Try Assembly to make team retrospectives straightforward.  

The importance of accountability in the workplace really can’t be understated. Your organization’s leaders, managers, and employees all being held accountable for their commitments and responsibilities is the foundation of any successful business. Without it, you’ll struggle to get anything done and your employees are unlikely to be engaged.

Follow the four steps we’ve laid out in this article to make sure people are fully accountable across every level of your business.

Browse our Free Employee Recognition Guide

Get the foundational knowledge on creating an employee recognition program that boosts employee engagement and helps them feel valued.

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Frequently Asked Questions

Is Assembly SOC 2 compliant?

Yes, at Assembly, security is a top priority. Each quarter, we have ongoing security work that is everyone’s responsibility. While we maintain a strong security posture, it was important for us to prove to our customers that we do everything we claim to do. This led us to pursue a SOC 2 Type II report that would provide evidence of our compliance with industry gold-standard security practice.

What's the ROI for employee recognition?

There is study after study showing that employee recognition leads to increased engagement. This in return creates an environment where employees are happier and more motivated which increase productivity and reduces voluntary turnover significantly. In order to filled critical roles, companies tend to spend nearly twice the value of an annual salary. Assembly is an investment in your employees that supports your bottom line.

Does Assembly offer longer-term contracts?

Yes, we will offer contracts for companies with longer-term agreements to help larger customers have more certainty around future costs.

The minimum agreement term is a 12-month subscription.

Does Assembly offer onboarding support?

We do and for FREE! Any new customer needing further support to get started with Assembly to ensure you're set up for success can request custom onboarding support. Improving your employee experience is about much more than just using our amazing software; it’s about transforming your business to create a workplace that people love. That’s much easier to do with the personal support and advice from our passionate people experts.

Is there a free version of Assembly?

Yes. We offer a completely free plan for up to 50 team members. This plan is intended for teams or organizations that are looking to get started with an employee engagement tool. Keep in mind, this plan is limited in features.

All customers can open an Assembly account for free and get started without a credit card. Then you can change plans as necessary.

How much do rewards cost?

At the time of redemption (when your employees exchange their points for a paid reward) you'll pay face value. If a reward is a $10 Amazon gift card, your cost will be $10. All paid rewards are billed for on a monthly basis.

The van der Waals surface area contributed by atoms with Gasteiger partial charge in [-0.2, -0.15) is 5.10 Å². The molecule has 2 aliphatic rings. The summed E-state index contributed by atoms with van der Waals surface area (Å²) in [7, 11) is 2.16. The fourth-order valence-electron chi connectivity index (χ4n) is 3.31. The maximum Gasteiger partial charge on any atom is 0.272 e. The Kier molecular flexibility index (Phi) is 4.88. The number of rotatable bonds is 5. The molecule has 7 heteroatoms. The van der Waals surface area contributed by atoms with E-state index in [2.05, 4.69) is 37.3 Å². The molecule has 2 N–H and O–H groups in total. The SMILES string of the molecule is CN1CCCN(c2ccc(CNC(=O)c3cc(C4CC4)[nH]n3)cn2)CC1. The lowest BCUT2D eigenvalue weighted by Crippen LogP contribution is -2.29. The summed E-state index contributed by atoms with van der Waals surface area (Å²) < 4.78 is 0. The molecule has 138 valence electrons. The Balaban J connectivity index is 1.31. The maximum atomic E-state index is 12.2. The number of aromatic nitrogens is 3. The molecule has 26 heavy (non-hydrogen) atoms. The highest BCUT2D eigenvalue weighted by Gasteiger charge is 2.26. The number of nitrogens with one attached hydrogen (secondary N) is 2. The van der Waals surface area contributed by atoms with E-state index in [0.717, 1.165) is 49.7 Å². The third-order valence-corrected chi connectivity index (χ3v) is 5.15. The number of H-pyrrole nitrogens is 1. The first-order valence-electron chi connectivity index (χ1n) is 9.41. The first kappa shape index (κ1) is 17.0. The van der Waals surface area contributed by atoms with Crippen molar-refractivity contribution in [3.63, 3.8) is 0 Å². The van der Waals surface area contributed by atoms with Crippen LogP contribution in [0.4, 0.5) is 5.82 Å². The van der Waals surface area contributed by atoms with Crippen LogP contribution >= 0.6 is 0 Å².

The good news is that you don't have to pay for rewards upfront because we only charge you when points are redeemed, not when they're earned.

Does Assembly offer discounts?

We offer discounts or educational or charitable organizations. In order to secure a discount, you'll first need to book a demo with a customer support specialist.

For all other organizations, we are willing to consider longer-term agreements in exchange for discounts. To set up annual plans or longer, you will need to book a demo with a customer support specialist.

How do I cancel my plan if needed?

If you're on a month to month plan, you can go here and cancel anytime. If you're having concerns or need help setting up your account for success, you can always book a demo with a customer support specialist.

If you're on a longer-term custom plan, you'll need to reach out to your customer support specialist to cancel your account or email us at

What customizations are available?

Great question! You can customize your core values to match your organization's to boost and track alignment. You can change your currency from the 🏆 emoji (our default) to any emoji of your choice. You can swap our logo for your own. You can also set up company culture rewards such as, "Lunch with the CEO," "Buy a book on us," and so much more!

Who can give or receive recognition?

While we recommend a peer to peer set up where anyone in your organization can give or receive recognition, you can set up Assembly however you want. If you need to limit the people who can give or receive recognition, that's perfectly fine and can be done from your Admin, here.

What integrations are available?

Assembly connects to the tools your employees use every day to offer an easy, seamless experience with minimal change management.  

Assembly has integrations with HCM/HRIS systems like ADP, Google, Office 365, and Slack. We also integrate with communication tools like Slack and Teams so you and your employees can access Assembly wherever they work now.

What's your average adoption rate?

That depends on the company's permissions set up. That said, over 90% of the employees on Assembly's platform are recognized on a monthly basis. That means nearly every employee across all of our customers are receiving regular recognition from their peers, managers, or leadership. We're extremely proud of this.

Must rewards be set up to use Assembly?

They are not required. You can use Assembly without having rewards set up. However, we don't recommend it if you intend to have a high adoption and usage rate. You can always keep the costs down by offering internal culture rewards that are fulfilled by you internally.

Are points required to use Assembly?

No, you can remove allowances from anyone or everyone. It's up to you but we do recommend using points whether they're worth a real dollar value or not. Companies that use points have a much higher engagement rate even if those points don't exchange for real dollars.

Could find the answer you are looking for?

Please schedule time with an expert and we will help you to get all your questions answered